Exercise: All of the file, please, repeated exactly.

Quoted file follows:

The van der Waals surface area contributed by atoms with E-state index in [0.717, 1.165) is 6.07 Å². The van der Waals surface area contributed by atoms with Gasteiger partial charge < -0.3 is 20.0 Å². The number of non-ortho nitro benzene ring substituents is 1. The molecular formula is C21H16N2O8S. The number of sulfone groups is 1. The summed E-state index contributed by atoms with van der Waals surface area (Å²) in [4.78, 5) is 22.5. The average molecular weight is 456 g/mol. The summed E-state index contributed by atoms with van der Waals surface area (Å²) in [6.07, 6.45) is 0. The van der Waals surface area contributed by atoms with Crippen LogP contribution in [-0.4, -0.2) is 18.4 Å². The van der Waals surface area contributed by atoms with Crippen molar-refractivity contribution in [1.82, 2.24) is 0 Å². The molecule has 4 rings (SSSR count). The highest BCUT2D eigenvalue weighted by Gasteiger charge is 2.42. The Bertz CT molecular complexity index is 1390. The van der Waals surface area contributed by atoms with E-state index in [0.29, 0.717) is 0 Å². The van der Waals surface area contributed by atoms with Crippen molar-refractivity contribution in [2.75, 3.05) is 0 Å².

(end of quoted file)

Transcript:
The van der Waals surface area contributed by atoms with E-state index in [0.717, 1.165) is 6.07 Å². The van der Waals surface area contributed by atoms with Gasteiger partial charge < -0.3 is 20.0 Å². The number of non-ortho nitro benzene ring substituents is 1. The molecular formula is C21H16N2O8S. The number of sulfone groups is 1. The summed E-state index contributed by atoms with van der Waals surface area (Å²) in [4.78, 5) is 22.5. The average molecular weight is 456 g/mol. The summed E-state index contributed by atoms with van der Waals surface area (Å²) in [6.07, 6.45) is 0. The van der Waals surface area contributed by atoms with Crippen LogP contribution in [-0.4, -0.2) is 18.4 Å². The van der Waals surface area contributed by atoms with Crippen molar-refractivity contribution in [1.82, 2.24) is 0 Å². The molecule has 4 rings (SSSR count). The highest BCUT2D eigenvalue weighted by Gasteiger charge is 2.42. The Bertz CT molecular complexity index is 1390. The van der Waals surface area contributed by atoms with E-state index in [0.29, 0.717) is 0 Å². The van der Waals surface area contributed by atoms with Crippen molar-refractivity contribution in [2.75, 3.05) is 0 Å².